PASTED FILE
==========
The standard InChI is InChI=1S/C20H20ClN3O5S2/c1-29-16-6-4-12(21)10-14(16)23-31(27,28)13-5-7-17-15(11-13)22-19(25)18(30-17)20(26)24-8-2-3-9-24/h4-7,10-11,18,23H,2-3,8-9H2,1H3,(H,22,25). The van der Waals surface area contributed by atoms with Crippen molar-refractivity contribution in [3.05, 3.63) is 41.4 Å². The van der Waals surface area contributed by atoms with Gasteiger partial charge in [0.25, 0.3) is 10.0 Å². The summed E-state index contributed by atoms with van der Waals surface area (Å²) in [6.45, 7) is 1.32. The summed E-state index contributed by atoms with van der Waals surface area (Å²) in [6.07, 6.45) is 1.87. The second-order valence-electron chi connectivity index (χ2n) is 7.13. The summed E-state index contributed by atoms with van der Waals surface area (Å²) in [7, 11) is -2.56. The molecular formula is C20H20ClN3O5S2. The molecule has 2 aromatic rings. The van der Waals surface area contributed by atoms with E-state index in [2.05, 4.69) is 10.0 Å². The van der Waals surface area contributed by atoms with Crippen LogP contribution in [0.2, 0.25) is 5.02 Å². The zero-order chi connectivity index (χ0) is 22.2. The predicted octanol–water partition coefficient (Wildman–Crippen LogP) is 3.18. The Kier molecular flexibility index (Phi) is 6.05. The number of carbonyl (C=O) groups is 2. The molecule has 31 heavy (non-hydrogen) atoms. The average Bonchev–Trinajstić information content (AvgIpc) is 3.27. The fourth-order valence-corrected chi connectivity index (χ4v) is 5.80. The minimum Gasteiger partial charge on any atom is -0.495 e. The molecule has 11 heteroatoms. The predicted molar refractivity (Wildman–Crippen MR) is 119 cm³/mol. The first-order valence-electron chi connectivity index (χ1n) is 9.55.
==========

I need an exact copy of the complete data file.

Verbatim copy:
The standard InChI is InChI=1S/C20H20ClN3O5S2/c1-29-16-6-4-12(21)10-14(16)23-31(27,28)13-5-7-17-15(11-13)22-19(25)18(30-17)20(26)24-8-2-3-9-24/h4-7,10-11,18,23H,2-3,8-9H2,1H3,(H,22,25). The van der Waals surface area contributed by atoms with Crippen molar-refractivity contribution in [3.05, 3.63) is 41.4 Å². The van der Waals surface area contributed by atoms with Gasteiger partial charge in [0.25, 0.3) is 10.0 Å². The summed E-state index contributed by atoms with van der Waals surface area (Å²) in [6.45, 7) is 1.32. The summed E-state index contributed by atoms with van der Waals surface area (Å²) in [6.07, 6.45) is 1.87. The second-order valence-electron chi connectivity index (χ2n) is 7.13. The summed E-state index contributed by atoms with van der Waals surface area (Å²) in [7, 11) is -2.56. The molecular formula is C20H20ClN3O5S2. The molecule has 2 aromatic rings. The van der Waals surface area contributed by atoms with E-state index in [2.05, 4.69) is 10.0 Å². The van der Waals surface area contributed by atoms with Crippen LogP contribution in [0.2, 0.25) is 5.02 Å². The zero-order chi connectivity index (χ0) is 22.2. The predicted octanol–water partition coefficient (Wildman–Crippen LogP) is 3.18. The Kier molecular flexibility index (Phi) is 6.05. The number of carbonyl (C=O) groups is 2. The molecule has 31 heavy (non-hydrogen) atoms. The average Bonchev–Trinajstić information content (AvgIpc) is 3.27. The fourth-order valence-corrected chi connectivity index (χ4v) is 5.80. The minimum Gasteiger partial charge on any atom is -0.495 e. The molecule has 11 heteroatoms. The predicted molar refractivity (Wildman–Crippen MR) is 119 cm³/mol. The first-order valence-electron chi connectivity index (χ1n) is 9.55.